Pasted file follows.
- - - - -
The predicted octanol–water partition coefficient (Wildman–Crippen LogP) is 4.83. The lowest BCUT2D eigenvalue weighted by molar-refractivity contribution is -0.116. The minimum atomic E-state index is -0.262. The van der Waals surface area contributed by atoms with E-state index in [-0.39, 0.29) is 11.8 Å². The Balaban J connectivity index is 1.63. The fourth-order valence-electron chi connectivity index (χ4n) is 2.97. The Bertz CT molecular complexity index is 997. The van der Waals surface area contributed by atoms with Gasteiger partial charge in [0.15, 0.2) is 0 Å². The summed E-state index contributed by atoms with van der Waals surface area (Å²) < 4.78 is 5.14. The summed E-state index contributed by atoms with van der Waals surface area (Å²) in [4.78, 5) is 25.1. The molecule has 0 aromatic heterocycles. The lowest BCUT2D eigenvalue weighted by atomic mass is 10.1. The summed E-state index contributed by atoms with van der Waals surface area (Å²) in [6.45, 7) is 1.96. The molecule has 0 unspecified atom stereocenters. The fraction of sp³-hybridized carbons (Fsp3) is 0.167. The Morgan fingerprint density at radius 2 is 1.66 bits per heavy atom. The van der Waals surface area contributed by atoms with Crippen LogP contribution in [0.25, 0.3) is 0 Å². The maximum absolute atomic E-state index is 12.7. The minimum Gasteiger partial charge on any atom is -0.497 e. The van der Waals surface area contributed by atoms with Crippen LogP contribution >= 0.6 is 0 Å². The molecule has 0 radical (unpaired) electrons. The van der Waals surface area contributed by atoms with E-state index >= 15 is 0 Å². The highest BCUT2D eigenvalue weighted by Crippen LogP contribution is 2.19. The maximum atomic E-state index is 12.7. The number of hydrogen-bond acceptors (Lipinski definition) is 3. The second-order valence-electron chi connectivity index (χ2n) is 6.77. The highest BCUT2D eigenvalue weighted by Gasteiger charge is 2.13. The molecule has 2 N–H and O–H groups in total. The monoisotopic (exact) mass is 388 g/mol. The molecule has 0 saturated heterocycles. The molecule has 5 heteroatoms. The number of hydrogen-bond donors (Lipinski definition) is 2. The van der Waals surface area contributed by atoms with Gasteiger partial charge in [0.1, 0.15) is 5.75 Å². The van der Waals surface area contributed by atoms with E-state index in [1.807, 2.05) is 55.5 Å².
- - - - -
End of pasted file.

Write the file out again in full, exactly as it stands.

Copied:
The predicted octanol–water partition coefficient (Wildman–Crippen LogP) is 4.83. The lowest BCUT2D eigenvalue weighted by molar-refractivity contribution is -0.116. The minimum atomic E-state index is -0.262. The van der Waals surface area contributed by atoms with E-state index in [-0.39, 0.29) is 11.8 Å². The Balaban J connectivity index is 1.63. The fourth-order valence-electron chi connectivity index (χ4n) is 2.97. The Bertz CT molecular complexity index is 997. The van der Waals surface area contributed by atoms with Gasteiger partial charge in [0.15, 0.2) is 0 Å². The summed E-state index contributed by atoms with van der Waals surface area (Å²) < 4.78 is 5.14. The summed E-state index contributed by atoms with van der Waals surface area (Å²) in [4.78, 5) is 25.1. The molecule has 0 aromatic heterocycles. The lowest BCUT2D eigenvalue weighted by atomic mass is 10.1. The summed E-state index contributed by atoms with van der Waals surface area (Å²) in [6.45, 7) is 1.96. The molecule has 0 unspecified atom stereocenters. The fraction of sp³-hybridized carbons (Fsp3) is 0.167. The Morgan fingerprint density at radius 2 is 1.66 bits per heavy atom. The van der Waals surface area contributed by atoms with Crippen LogP contribution in [0.25, 0.3) is 0 Å². The maximum absolute atomic E-state index is 12.7. The minimum Gasteiger partial charge on any atom is -0.497 e. The van der Waals surface area contributed by atoms with Crippen LogP contribution >= 0.6 is 0 Å². The molecule has 0 radical (unpaired) electrons. The van der Waals surface area contributed by atoms with E-state index >= 15 is 0 Å². The highest BCUT2D eigenvalue weighted by Crippen LogP contribution is 2.19. The maximum atomic E-state index is 12.7. The number of hydrogen-bond acceptors (Lipinski definition) is 3. The second-order valence-electron chi connectivity index (χ2n) is 6.77. The highest BCUT2D eigenvalue weighted by Gasteiger charge is 2.13. The molecule has 2 N–H and O–H groups in total. The monoisotopic (exact) mass is 388 g/mol. The molecule has 0 saturated heterocycles. The molecule has 5 heteroatoms. The number of hydrogen-bond donors (Lipinski definition) is 2. The van der Waals surface area contributed by atoms with Gasteiger partial charge in [0.1, 0.15) is 5.75 Å². The van der Waals surface area contributed by atoms with E-state index in [1.807, 2.05) is 55.5 Å².